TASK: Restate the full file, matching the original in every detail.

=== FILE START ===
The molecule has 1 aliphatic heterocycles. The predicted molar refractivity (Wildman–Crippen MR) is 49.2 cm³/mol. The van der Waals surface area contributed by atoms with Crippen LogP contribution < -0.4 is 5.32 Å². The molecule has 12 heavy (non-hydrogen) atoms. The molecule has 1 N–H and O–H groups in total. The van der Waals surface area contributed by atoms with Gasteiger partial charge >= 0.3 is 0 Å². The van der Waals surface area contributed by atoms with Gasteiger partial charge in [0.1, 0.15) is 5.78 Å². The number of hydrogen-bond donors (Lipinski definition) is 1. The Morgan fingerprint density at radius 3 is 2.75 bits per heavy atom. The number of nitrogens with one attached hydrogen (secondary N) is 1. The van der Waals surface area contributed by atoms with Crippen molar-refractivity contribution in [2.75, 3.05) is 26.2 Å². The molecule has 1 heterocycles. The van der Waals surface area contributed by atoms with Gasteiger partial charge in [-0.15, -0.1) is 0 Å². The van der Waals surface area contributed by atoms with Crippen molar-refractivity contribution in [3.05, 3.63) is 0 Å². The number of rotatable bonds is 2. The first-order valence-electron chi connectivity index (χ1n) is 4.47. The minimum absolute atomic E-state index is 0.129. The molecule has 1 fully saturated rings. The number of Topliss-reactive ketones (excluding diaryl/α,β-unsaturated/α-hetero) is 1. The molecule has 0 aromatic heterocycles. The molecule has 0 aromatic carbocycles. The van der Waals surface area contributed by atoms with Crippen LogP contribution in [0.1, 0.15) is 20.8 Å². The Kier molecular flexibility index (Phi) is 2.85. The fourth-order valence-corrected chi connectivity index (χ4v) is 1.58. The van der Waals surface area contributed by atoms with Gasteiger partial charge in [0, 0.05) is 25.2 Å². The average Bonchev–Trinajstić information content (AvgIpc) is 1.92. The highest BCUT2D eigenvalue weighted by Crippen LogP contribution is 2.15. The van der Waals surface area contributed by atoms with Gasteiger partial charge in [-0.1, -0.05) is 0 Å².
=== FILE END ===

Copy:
The molecule has 1 aliphatic heterocycles. The predicted molar refractivity (Wildman–Crippen MR) is 49.2 cm³/mol. The van der Waals surface area contributed by atoms with Crippen LogP contribution < -0.4 is 5.32 Å². The molecule has 12 heavy (non-hydrogen) atoms. The molecule has 1 N–H and O–H groups in total. The van der Waals surface area contributed by atoms with Gasteiger partial charge >= 0.3 is 0 Å². The van der Waals surface area contributed by atoms with Gasteiger partial charge in [0.1, 0.15) is 5.78 Å². The number of hydrogen-bond donors (Lipinski definition) is 1. The Morgan fingerprint density at radius 3 is 2.75 bits per heavy atom. The number of nitrogens with one attached hydrogen (secondary N) is 1. The van der Waals surface area contributed by atoms with Crippen molar-refractivity contribution in [2.75, 3.05) is 26.2 Å². The molecule has 1 heterocycles. The van der Waals surface area contributed by atoms with Gasteiger partial charge in [-0.15, -0.1) is 0 Å². The van der Waals surface area contributed by atoms with Crippen molar-refractivity contribution in [3.05, 3.63) is 0 Å². The number of rotatable bonds is 2. The first-order valence-electron chi connectivity index (χ1n) is 4.47. The minimum absolute atomic E-state index is 0.129. The molecule has 1 fully saturated rings. The number of Topliss-reactive ketones (excluding diaryl/α,β-unsaturated/α-hetero) is 1. The molecule has 0 aromatic heterocycles. The molecule has 0 aromatic carbocycles. The van der Waals surface area contributed by atoms with Crippen LogP contribution in [0.1, 0.15) is 20.8 Å². The Kier molecular flexibility index (Phi) is 2.85. The fourth-order valence-corrected chi connectivity index (χ4v) is 1.58. The van der Waals surface area contributed by atoms with Gasteiger partial charge in [0, 0.05) is 25.2 Å². The average Bonchev–Trinajstić information content (AvgIpc) is 1.92. The highest BCUT2D eigenvalue weighted by Crippen LogP contribution is 2.15. The van der Waals surface area contributed by atoms with Gasteiger partial charge in [-0.1, -0.05) is 0 Å².